Winking


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Winking

 

(also nictitation), a protective unconditioned reflex (or a conditioned reflex formed on its basis) in response to stimulation of the sensory branches of the trigeminal nerve in the cornea or conjunctiva of the eye, in the skin of the eyelids, and in the eyelashes, as well as in response to light stimulation. The closing of the palpebral fissure before entry of a harmful agent into the eye is an important biological adaptation. During winking the eyeball is washed by lacrimal fluid, which helps remove foreign bodies. Winking is effected primarily by contraction of the orbital muscle, which is innervated by fibers of the facial nerve. In response to stimulation of the trigeminal nerve, the reflex arc is closed in the region of the medulla oblongata. Absence of winking is observed when the facial nerve is paralyzed or when the trigeminal nerve is damaged. Intensification and increase in the frequency of winking, often accompanied by tearing and photophobia, are observed with conjunctivitis.

References in classic literature ?
Feeling convinced that she was in imminent danger of becoming downright drunk if I gave her another glass, I kept my hand on the bottle, and forthwith told my story over again in a very abridged and unceremonious form, and without allowing her one moment of leisure for comment on my narrative, whether it might be of the weeping, winking, drinking, groaning, or ejaculating kind.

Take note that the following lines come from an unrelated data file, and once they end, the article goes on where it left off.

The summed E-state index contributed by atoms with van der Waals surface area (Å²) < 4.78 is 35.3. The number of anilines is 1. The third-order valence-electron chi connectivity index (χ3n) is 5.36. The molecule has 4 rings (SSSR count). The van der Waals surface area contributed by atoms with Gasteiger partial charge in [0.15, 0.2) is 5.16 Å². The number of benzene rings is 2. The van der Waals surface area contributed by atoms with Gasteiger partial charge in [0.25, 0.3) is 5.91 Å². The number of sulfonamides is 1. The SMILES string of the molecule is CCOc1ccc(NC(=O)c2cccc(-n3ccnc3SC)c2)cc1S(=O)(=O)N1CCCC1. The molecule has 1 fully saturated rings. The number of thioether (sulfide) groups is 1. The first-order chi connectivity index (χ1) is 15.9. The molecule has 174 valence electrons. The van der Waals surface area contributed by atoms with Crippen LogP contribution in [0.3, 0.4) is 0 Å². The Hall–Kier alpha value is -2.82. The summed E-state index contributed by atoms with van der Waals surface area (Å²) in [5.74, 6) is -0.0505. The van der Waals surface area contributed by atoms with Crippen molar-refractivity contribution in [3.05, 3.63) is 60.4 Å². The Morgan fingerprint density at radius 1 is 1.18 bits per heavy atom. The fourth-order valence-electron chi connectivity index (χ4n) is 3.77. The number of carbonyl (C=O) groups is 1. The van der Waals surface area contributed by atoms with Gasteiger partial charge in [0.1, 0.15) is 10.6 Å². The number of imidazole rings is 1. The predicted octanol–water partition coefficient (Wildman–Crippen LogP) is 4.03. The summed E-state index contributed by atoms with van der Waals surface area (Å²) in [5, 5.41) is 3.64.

While they were winking the workman disappeared, tools and all.
Mind you write us every week at the very least," said Felicity, winking furiously.
There they sat winking, while the summer-house was cleared of the rank growth that had choked it up, while the rotten wood-work was renewed, while all the murky place was purified with air and light.
With that I brought him in and set him down to my own place, where he fell-to greedily on the remains of breakfast, winking to me between whiles, and making many faces, which I think the poor soul considered manly.
His big, prominent eyes were not well adapted to winking.
At his feet, sat a white-coated, red-eyed dog; who occupied himself, alternately, in winking at his master with both eyes at the same time; and in licking a large, fresh cut on one side of his mouth, which appeared to be the result of some recent conflict.
But, so much more powerful were the frailties of Sloppy's form than the strongest resources of tailoring science, that he now stood before the Council, a perfect Argus in the way of buttons: shining and winking and gleaming and twinkling out of a hundred of those eyes of bright metal, at the dazzled spectators.
Here he went through the not very difficult process of winking upon the company with his solitary eye, to the enthusiastic delight of an elderly personage with a dirty face and a clay pipe.